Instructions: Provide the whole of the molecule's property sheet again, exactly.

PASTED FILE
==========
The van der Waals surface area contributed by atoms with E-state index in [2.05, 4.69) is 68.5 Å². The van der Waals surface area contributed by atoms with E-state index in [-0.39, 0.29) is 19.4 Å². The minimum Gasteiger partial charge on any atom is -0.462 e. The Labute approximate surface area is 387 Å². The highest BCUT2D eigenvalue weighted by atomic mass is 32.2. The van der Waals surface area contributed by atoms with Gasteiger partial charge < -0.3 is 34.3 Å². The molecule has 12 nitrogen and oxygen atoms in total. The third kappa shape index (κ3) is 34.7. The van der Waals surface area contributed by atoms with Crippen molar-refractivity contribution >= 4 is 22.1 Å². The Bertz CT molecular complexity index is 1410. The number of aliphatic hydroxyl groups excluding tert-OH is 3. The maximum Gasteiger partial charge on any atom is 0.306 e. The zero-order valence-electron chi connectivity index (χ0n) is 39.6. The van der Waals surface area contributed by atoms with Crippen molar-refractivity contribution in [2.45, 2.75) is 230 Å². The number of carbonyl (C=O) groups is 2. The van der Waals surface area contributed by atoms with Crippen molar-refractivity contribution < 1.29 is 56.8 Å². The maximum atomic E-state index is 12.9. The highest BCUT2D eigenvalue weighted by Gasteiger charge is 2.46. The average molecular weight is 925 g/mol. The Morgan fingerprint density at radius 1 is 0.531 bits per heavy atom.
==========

The van der Waals surface area contributed by atoms with E-state index in [2.05, 4.69) is 68.5 Å². The van der Waals surface area contributed by atoms with E-state index in [-0.39, 0.29) is 19.4 Å². The minimum Gasteiger partial charge on any atom is -0.462 e. The Labute approximate surface area is 387 Å². The highest BCUT2D eigenvalue weighted by atomic mass is 32.2. The van der Waals surface area contributed by atoms with Gasteiger partial charge < -0.3 is 34.3 Å². The molecule has 12 nitrogen and oxygen atoms in total. The third kappa shape index (κ3) is 34.7. The van der Waals surface area contributed by atoms with Crippen molar-refractivity contribution >= 4 is 22.1 Å². The Bertz CT molecular complexity index is 1410. The number of aliphatic hydroxyl groups excluding tert-OH is 3. The maximum Gasteiger partial charge on any atom is 0.306 e. The zero-order valence-electron chi connectivity index (χ0n) is 39.6. The van der Waals surface area contributed by atoms with Crippen molar-refractivity contribution in [2.45, 2.75) is 230 Å². The number of carbonyl (C=O) groups is 2. The van der Waals surface area contributed by atoms with Crippen molar-refractivity contribution < 1.29 is 56.8 Å². The maximum atomic E-state index is 12.9. The highest BCUT2D eigenvalue weighted by Gasteiger charge is 2.46. The average molecular weight is 925 g/mol. The Morgan fingerprint density at radius 1 is 0.531 bits per heavy atom.